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6 of Oprah's Famous Feuds

Oprah Winfrey has been called the most powerful woman in the world, and since her syndicated talk show is broadcast in over 130 countries, it's not a ludicrous claim. It's only natural then, that someone so powerful would find herself ensnared in her fair share of controversies. Whether you think Oprah's a power-hungry witch or simply an easy target for anyone desperately seeking a quick burst of exposure, it's hard to argue that no matter who starts the feud, talk TV's queen always handles herself with grace and civility. (Well, most of the time.) And she usually wins. Here are a few of our favorites:

Oprah vs. Jonathan Franzen

Forget Harold Bloom; Oprah might be the world's most influential literary critic. When she picks a book for the Oprah's Book Club segment on her show, what publishers call "the Oprah Effect" kicks in, and sales can spike by upwards of a million copies. For most writers, that sort of enlarged audience and the accompanying royalties would be a dream.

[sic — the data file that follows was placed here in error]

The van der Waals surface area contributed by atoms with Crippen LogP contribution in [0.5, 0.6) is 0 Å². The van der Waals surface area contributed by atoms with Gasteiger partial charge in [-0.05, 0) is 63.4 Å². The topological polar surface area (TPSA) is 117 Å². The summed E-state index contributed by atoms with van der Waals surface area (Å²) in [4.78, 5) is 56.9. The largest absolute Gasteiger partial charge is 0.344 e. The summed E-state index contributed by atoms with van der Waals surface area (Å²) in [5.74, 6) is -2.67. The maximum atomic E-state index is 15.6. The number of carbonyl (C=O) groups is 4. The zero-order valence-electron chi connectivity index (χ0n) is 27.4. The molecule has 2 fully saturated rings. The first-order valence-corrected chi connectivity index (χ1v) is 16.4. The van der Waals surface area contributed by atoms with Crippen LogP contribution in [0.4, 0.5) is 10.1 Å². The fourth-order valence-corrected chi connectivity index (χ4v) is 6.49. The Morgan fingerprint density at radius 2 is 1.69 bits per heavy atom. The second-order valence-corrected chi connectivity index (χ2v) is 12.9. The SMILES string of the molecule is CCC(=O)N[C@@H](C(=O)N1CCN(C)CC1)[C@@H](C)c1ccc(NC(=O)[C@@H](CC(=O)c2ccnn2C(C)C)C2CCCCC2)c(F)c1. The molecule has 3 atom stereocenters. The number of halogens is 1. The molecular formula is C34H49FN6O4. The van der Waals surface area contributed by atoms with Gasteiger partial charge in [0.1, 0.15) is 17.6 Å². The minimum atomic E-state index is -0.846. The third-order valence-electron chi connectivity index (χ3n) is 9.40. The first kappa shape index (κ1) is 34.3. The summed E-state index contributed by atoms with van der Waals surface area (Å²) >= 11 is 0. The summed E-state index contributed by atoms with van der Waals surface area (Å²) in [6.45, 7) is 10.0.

For most writers who aren't Jonathan Franzen, that is. When Oprah chose Franzen's sweeping 2001 family drama The Corrections as a club selection, the author bristled. Franzen apparently didn't feel that his tome belonged in the company of the oprah-franzen.jpgother selections, lamenting, "The problem in this case is some of Oprah's picks. She's picked some good books, but she's picked enough schmaltzy, one dimensional ones that I cringe, myself, even though I think she's really smart and she's really fighting the good fight." He also expressed discomfort at having the Oprah's Book Club logo on the novel's cover.